Kappa KP-5: LSA With A Difference
The Czech Republic continues to offer some of the most comfortable and capable LSAs in the industry
The Rotax translates power to thrust via a fixed-pitch, 68-inch, Woodcomp, three-blade prop, not surprisingly, a combination wood/composite design. A spinner is standard on the Kappa.
The KP-5 is fairly conventional in design and is all-aluminum in construction. It incorporates a GA(W)-1 airfoil at the roots, tapering to a -2 at the tips. The wing incorporates small winglets at the tips to help control stalls and also features electric Fowler flaps to reduce stall speed. Apparently, the combination works fairly well, as the KP-5 stops flying at an insignificant 33 knots.
Landing gear is tricycle-style with a steerable nosegear and trailing link dampening to smooth the landings. Standard fuel load is 17 gallons, located in 8.5-gallon leading-edge tanks in each wing. Gross weight is 1,278 pounds, and if you need to maximize payload, you’ll probably live with the standard tanks.
Many pilots opt for the eight-gallon aux tanks to boost total capacity to 25 gallons. At a burn rate of 5.3 gph, the big tanks provide an endurance of about 3.5 hours plus reserve at max cruise. Pulled back to 55%, you can add an hour to that time, but neither of those time spans is a limitation in training mode.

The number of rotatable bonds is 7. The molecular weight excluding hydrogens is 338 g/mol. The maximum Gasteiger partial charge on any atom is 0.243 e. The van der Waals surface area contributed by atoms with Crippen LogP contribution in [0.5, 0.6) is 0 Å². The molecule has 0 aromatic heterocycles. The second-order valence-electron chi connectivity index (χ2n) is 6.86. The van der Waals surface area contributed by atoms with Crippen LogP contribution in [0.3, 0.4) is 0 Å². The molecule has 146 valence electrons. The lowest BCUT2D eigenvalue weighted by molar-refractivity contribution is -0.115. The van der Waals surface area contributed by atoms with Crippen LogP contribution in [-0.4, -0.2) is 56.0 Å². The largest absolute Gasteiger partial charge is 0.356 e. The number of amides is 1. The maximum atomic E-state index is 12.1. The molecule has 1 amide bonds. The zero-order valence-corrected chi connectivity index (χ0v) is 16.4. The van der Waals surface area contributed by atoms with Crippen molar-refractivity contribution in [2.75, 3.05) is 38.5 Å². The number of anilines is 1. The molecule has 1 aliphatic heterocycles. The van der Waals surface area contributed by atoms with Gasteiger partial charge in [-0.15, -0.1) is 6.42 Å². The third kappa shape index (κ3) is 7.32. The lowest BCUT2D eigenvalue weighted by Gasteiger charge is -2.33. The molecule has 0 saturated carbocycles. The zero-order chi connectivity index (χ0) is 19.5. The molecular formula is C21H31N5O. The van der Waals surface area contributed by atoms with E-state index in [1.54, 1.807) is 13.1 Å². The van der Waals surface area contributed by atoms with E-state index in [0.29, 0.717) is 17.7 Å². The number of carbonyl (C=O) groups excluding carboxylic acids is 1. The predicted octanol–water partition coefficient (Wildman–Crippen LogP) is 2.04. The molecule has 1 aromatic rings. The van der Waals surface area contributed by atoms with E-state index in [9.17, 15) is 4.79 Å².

The canopy hinges at the front, revealing a nicely furnished cabin by AirTex, a Pennsylvania company. The cockpit is generous in dimension, a full 47.2 inches across, and that qualifies it as a true general aviation wide body, not all that common in an LSA. Kappa employs a clever trick that’s been used before to provide more cross-sectional room. The two pilot seats are staggered, with the right bucket mounted six inches aft of the left, just enough to displace the pilot and copilot’s elbows and shoulders. Stick and rudder pedals on the right side are displaced appropriately.
Engine start and taxi are conventional for an LSA, but proper stick position is important to keep the airplane stable in any significant crosswind. The good news about nosewheels is that they’re far easier to manage on the ground than tailwheels. Taxiing the Kappa is relatively easy with the nosegear providing 15 degrees of deflection to each side. Braking is via a centrally mounted handbrake. The airplane’s light weight is apparent during ground operations, an advantage in this case.
Unleash the Rotax, and the KP-5 accelerates better than you might expect. It leaps off in less than 500 feet with little effort and outclimbs your expectations. With two aboard and full fuel, expect better than 1,000 fpm. The Rotax is rated for 100 hp (5,800 engine rpm) for the first five minutes, then must be reduced to 95 hp (5,500 rpm) for max continuous climb.